I have something like 140 pages on how to make a game. I still feel that I've only said very basic things. I talk about the nuts and bolts of playing and making games, the technique of roleplaying. I start from the assumption that like in any other medium, there's a ton of conventions, tricks, tactics and methods in roleplaying. Nobody's proficient when they start and can only become good roleplayers through experience and a willingness to ask questions and experiment.
In my experience, almost every roleplayer has had to re-invent the wheel when it comes to even the most basic things related to roleplaying. I'm trying to prevent this, so that instead of having to come up with all this stuff by themselves, they can read it in the book and go on to develop more interesting things.
The need for this should be obvious. I also have a hidden agenda. Since the book is going to be read by non-roleplayers interested in the medium, I want to subtly communicate to them that roleplaying is a vibrant, new medium with it's own traditions, the same as any other. I often meet people who seem to assume that just because they don't know all the details, it can't be all that hard. Those 140 pages are meant to say, "You don't know jack. Have some humility."
Writing this part of the book feels like articulating ideas which have been floating around, indistinct, for years. I'm surprised nobody has taken a serious stab at this before because a lot of what I do is just collecting and compiling ideas which are not mine but the product of thirty years of roleplaying.
This is a book of propaganda. My publisher wants this book to be the first book that explains roleplaying to the layman in accessible, sexy terms. I want this to be the book that explains to the general reader and roleplayer alike that roleplaying is a new, revolutionary artform. It can be used to achieve great things and only a small fraction of the potential has been accessed as of now. I propagandize for art and ambition, community and pride.
My publisher believes that the audience for the book will consist mainly of people who've always wanted to know what's the deal but have been frustrated by the insularity of the roleplaying community. Teachers, librarians and culture people. The parents of young roleplayers. Journalists and youth workers. There's been enough roleplaying books aimed at the tweenie market, so I figured mine would be for the adults.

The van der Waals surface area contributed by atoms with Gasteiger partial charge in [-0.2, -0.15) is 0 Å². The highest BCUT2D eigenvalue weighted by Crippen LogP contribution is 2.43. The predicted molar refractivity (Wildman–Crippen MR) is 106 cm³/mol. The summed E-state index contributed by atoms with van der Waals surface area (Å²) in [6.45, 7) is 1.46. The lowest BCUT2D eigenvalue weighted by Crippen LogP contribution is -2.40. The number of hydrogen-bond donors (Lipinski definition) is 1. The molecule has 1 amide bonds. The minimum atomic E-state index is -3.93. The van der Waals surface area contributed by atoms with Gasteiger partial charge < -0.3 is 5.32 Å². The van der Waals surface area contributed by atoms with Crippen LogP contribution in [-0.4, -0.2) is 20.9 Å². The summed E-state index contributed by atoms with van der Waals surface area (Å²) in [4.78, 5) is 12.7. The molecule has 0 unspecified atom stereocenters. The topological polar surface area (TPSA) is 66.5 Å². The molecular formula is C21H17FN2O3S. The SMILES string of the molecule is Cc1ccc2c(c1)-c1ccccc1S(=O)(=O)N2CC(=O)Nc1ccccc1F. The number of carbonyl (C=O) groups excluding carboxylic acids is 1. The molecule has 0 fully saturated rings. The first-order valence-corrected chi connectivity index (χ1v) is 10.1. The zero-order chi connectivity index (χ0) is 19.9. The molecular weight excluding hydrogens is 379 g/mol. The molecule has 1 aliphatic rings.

U.S. roleplaying writers take note: My publishing deal grants be 20 % of the price of every book sold, I own all rights to my own work and if there's no reprints from my publisher in two years, I can publish it again wherever I like. This is the advantage of working for a publisher of literature; you get treated like an author instead of a content provider.
It's been wonderful to write about things I believe in. It's easy to motivate myself to write four hours every day and do playtesting, interview people and do research. The book has been written in a variety of places from my home to a hospital room, from a theater foyer to an airport. It's a book with a strong focus on Finland written everywhere except in Finland. I corrected a lot of typos during my Christmas vacation in Helsinki, but that was it. The rest has come into being in foreign lands.
I had a conversation recently about idea theft where the person I was talking with was warning me to keep my cards close to the vest lest someone steal my ideas before I manage to publish the book. She'd had concepts related to her thesis fly away like this. I understand the concern, and she'd certainly had more than her share of problems with it, but I felt that thinking like this doesn't really apply here. All the ideas in the book are ideas I want to promote. They're ideas I believe in and ideas I want to see spread everywhere. I can't keep my mouth shut when I want to speak.
It seems that I will be explaining roleplaying to people who don't have a clue for a long time yet. After a generation or two, the roleplayer of the future doesn't have to do that anymore because the kids are going to learn it in school.
The book will be in Finnish. I wouldn't mind seeing it translated.